Ranked: The 30 metros where apartment demand has rebounded the fastest

Ranked: The 30 metros where apartment demand has rebounded the fastest

The third quarter saw record-levels of apartment demand in the U.S., a much-welcomed comeback for metro areas that’ve been seismically disrupted by the pandemic.

The Business Journals analyzed RealPage Inc. data from the first quarter of 2020 to the third quarter of 2021 to see where apartment demand has recovered the fastest since right before the pandemic hit home.

The analysis ranked 30 of the approximately 50 metropolitan statistical areas included in RealPage’s data to determine which areas have seen the biggest surge in apartment demand since early 2020. It’s similar to our recent analysis of markets where rents grew the fastest, but the results are quite different.

Some of the hottest real estate markets in the country, such as the Phoenix MSA, aren’t included in this top 30 list. That’s because demand in those markets never dramatically fell off, as it did in other places. For some metros topping the list, growth never drastically fell off but accelerated much faster than other areas of the country.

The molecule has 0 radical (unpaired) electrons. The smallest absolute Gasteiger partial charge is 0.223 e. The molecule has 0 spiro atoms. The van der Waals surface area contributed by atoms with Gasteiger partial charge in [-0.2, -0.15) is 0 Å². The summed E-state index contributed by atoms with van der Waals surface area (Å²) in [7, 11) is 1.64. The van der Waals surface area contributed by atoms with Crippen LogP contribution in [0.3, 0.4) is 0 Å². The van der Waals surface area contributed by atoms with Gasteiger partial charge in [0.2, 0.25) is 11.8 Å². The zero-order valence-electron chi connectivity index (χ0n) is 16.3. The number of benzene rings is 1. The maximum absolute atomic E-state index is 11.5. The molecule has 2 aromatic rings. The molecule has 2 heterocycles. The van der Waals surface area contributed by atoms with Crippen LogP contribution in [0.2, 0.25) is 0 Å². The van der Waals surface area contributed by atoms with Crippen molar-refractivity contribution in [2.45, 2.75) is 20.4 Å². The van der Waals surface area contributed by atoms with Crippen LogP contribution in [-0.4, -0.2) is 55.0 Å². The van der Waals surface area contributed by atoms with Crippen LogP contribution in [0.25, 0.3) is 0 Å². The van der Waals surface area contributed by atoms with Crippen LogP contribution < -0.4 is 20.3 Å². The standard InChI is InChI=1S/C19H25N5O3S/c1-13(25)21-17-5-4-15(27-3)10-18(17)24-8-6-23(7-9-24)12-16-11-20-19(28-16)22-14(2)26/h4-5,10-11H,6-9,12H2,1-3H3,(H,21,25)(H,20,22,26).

A lot also hinges on the for-sale housing markets of a specific MSA. A spike in apartment demand can be attributed to several forces but extremely limited for-sale inventory and high demand has certainly helped bolster the apartment markets where would-be homebuyers are flocking.

The third quarter of 2021 saw the biggest quarterly product absorption figure seen in records that go back to the early 1990s, according to RealPage.

The data also shows which markets saw the steepest dropoffs in apartment demand during the height of the pandemic — Q2, Q3 and Q4 2020. Three of the country’s largest MSAs — New York, San Francisco and Los Angeles — saw drops of 12,967, 7,004 and 5,975 units in the third quarter of 2020 alone.

Q3 2021 was the first quarter since the pandemic that all 50 MSAs saw positive growth in occupied apartments. New York, which had posted quarterly declines since Q2 2020, saw the biggest number of units newly occupied, with 11,169. That was followed by San Francisco, with 9,319 units.

The numbers suggest the big gateway markets that posted the biggest pandemic losses are coming back — roaring back, in the most recent quarter. Perhaps the rebound in apartment demand will have ripple effects on the other commercial real estate sectors in those markets.